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Compensation: When Should You Talk About It?

Compensation. It’s the one topic everyone needs to address, but candidates, managers and recruiters alike are often afraid to talk about it.

October 28, 2020 6 minute read

I have been a recruiter for 20 plus years. I cut my teeth in the staffing industry where I worked for 13 years with one company, and have worked for the last 7 as an internal recruiter for WWT. 

During this time, I have found that there are a few key showstoppers for employers and candidates. Four that quickly come to mind are travel, shift work, advancement opportunity and compensation. Yes, skill set is important, but many companies will be flexible here if the candidate is a great cultural fit and has the proper foundation. But if the role mandates shift work or travel and that’s baked into the assignment, it can be a non-starter for a candidate who may have other obligations.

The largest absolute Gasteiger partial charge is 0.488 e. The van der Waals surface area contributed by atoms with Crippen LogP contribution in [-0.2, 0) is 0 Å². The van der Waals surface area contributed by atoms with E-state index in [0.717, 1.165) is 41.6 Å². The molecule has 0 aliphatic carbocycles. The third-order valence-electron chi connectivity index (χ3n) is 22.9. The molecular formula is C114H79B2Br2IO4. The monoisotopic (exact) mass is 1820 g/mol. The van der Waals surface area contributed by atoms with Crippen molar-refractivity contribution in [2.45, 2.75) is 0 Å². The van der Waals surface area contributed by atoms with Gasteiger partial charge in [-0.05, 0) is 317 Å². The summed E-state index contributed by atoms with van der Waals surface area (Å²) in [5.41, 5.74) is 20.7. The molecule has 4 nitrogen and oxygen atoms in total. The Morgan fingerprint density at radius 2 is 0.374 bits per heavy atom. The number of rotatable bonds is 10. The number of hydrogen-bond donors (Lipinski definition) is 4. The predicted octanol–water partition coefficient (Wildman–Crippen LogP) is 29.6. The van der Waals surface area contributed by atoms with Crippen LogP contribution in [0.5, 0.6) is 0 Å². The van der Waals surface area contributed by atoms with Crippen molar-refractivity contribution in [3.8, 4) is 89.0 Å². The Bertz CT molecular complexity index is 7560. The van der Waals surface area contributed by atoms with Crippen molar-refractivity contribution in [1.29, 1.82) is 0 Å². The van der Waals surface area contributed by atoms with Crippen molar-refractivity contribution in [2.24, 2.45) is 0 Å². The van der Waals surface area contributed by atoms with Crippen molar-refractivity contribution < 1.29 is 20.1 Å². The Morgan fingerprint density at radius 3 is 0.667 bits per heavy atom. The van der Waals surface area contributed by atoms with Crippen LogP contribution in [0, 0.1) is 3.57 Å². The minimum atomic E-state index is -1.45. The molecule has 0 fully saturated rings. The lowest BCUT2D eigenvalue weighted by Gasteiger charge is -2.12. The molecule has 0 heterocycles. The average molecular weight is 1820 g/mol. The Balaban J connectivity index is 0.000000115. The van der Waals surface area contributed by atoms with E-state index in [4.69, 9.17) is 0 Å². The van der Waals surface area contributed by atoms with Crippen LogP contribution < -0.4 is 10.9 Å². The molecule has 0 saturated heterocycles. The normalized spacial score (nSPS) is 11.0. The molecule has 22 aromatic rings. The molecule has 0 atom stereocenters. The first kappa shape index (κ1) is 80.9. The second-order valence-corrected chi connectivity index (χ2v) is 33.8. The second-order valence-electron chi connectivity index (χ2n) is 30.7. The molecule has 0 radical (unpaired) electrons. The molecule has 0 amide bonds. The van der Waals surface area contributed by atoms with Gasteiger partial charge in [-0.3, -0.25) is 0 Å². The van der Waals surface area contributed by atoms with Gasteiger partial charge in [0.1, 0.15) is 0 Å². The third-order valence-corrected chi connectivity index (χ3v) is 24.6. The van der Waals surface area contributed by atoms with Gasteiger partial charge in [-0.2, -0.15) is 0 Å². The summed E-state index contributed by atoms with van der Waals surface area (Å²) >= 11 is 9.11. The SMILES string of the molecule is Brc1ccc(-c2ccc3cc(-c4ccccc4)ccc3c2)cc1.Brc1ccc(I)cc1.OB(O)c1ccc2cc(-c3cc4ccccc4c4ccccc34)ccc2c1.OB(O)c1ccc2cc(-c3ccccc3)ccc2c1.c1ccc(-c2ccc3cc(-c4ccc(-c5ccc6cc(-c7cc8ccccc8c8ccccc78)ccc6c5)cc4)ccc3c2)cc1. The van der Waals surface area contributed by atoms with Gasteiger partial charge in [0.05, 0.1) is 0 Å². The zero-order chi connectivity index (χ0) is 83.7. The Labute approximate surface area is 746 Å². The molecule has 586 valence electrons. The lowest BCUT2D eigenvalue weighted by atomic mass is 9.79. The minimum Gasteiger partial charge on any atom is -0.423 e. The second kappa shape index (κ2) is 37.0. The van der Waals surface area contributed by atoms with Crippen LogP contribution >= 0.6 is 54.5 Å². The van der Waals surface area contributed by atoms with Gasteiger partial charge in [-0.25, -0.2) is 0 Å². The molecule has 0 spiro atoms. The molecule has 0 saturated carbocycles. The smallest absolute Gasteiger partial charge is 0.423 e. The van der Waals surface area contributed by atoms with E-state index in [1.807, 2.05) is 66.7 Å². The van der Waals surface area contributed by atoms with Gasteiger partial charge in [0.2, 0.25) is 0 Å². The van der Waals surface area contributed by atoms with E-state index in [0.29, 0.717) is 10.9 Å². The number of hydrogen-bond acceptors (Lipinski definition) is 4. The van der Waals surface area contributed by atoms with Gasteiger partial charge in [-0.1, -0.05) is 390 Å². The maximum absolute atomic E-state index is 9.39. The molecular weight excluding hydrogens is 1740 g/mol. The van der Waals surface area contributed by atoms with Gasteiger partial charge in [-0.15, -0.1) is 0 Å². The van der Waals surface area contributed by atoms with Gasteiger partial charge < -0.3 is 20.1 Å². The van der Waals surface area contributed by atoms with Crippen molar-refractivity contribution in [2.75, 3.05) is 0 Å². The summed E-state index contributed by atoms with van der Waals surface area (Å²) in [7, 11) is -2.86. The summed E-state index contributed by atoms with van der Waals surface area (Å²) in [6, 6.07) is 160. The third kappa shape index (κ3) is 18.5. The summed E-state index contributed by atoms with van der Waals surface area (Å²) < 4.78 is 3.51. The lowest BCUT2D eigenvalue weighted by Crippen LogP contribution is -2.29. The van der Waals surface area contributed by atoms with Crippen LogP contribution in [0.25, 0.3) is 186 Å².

Most candidates want growth as well. If the role happens to be a dead-end spot or is working with irrelevant topics or technology, these can also be reasons to not pursue an opportunity. The same can be said for compensation. So why are so many people afraid to talk about it? I have a few suspicions based on years in the field.

Why we don't talk about compensation

I think the first reason people do not want to discuss compensation early in the recruitment process is that they do not want to come off as strictly money motivated. Let’s face it, that can be a bad look. And honestly, I do not think most candidates are strictly money motivated. 

Total compensation can be everything from a benefits package, to flexible work schedule, to career advancement and each of these things holds different weight for individual candidates. However, each potential employee also has a personal lifestyle, personal goals and usually other financial obligations that compensation allows them to meet. People do not work for free, nor should they!